I’m coming back around to there being some hidden setting or something in Audacity that is adding in the padding since you can divide tracks (using labels, right) and they play continuously for me – but I can’t for the life of me figure out what that could be.

There’s no hidden settings that do that.

If you can give precise step by step instructions, I’ll see if I can reproduce the problem. So far I can only reproduce the problem by exporting in a format, such as MP3, that I know will give small gaps.

First I’m recording a large piece of audio onto Audacity from the web – around 75 minutes. Then I go to edit labels and create labels for the individual songs, with the previous song ending at the same time mark as the next song is beginning. The I select each newly created label within Audacity and go to File/Save Other/Export Selected Audio for each individual song. (I’ve also tried Export Multiple just to see if that fixes it.) I also export the entire file using “Export Audio,” and the format I’d exporting all of these in is FLAC.
That leaves me with one large FLAC file of the entire recording and then an additional 10-ish flac files of the individual songs.
I use XLD to convert the FLAC files to MP4, using Apple Lossless as the Output Format (with sample rate and bit depth both set to same as original, not that that makes a difference.) That leaves me with a series of M4A files which I import into iTunes – and leaves me with micro gaps between each song.
The same issue occurs if I convert the individual FLAC files into the VLC player, so the issue doesn’t seem to be with the encoding or with the translation to iTunes.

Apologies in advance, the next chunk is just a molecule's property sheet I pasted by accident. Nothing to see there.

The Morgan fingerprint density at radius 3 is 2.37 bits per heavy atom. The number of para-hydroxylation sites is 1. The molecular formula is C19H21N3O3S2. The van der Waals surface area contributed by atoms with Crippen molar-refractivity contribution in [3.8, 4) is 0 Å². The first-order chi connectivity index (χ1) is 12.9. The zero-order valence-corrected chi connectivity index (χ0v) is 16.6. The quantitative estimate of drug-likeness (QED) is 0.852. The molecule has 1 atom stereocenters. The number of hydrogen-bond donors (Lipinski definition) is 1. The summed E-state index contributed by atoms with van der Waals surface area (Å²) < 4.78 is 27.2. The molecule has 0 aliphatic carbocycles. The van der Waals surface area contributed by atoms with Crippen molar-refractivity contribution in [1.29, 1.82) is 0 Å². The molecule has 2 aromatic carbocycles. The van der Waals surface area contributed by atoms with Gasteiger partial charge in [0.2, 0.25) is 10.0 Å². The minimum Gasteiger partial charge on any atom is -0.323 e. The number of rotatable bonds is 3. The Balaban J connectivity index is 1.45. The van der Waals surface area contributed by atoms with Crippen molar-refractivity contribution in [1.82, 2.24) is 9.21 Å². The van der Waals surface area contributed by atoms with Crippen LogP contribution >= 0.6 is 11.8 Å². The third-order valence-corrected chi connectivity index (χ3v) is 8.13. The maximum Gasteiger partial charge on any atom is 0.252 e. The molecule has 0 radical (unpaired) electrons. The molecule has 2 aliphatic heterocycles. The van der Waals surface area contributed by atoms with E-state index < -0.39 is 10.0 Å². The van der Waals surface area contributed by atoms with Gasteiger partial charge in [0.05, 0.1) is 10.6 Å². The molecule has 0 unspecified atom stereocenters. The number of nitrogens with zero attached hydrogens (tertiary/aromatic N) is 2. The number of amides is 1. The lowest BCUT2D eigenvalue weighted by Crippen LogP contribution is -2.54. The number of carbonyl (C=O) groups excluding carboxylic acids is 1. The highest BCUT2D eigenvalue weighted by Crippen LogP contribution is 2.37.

While playing the files continuously, regardless of whether I’m using VLC or iTunes, it’s clear that there’s not an actual gap in the music at all.
Does that all make sense? Happy to provide any more details.
FWIW, I’m using Audacity 2.2.0, XLD Version 20170729, iTunes 12.7.1, and am running High Sierra (10.13.1) on my Mac – although as I said, I don’t think the issue is with XLD or iTunes.

It sounds like you are using “region labels”. Try using “point labels” instead. Then “Export Multiple” based on labels.

I use a similar procedure. I export to AIFF (complete with metadata) then import the AIF files into iTunes. Then, within iTunes I convert to MP3. I have not experienced gaps in the playback.

iTunes still has the File > Create New Version > Create Apple Lossless Version menu choice. The menu choice you get there depends on your setting in iTunes > Preferences > General > Import Settings.

– Bill

That was it – I was (unknowingly) using region labels. Thanks so much for working this through with me – I really appreciate it. There’s no chance I ever would have figured that out. I really appreciate it.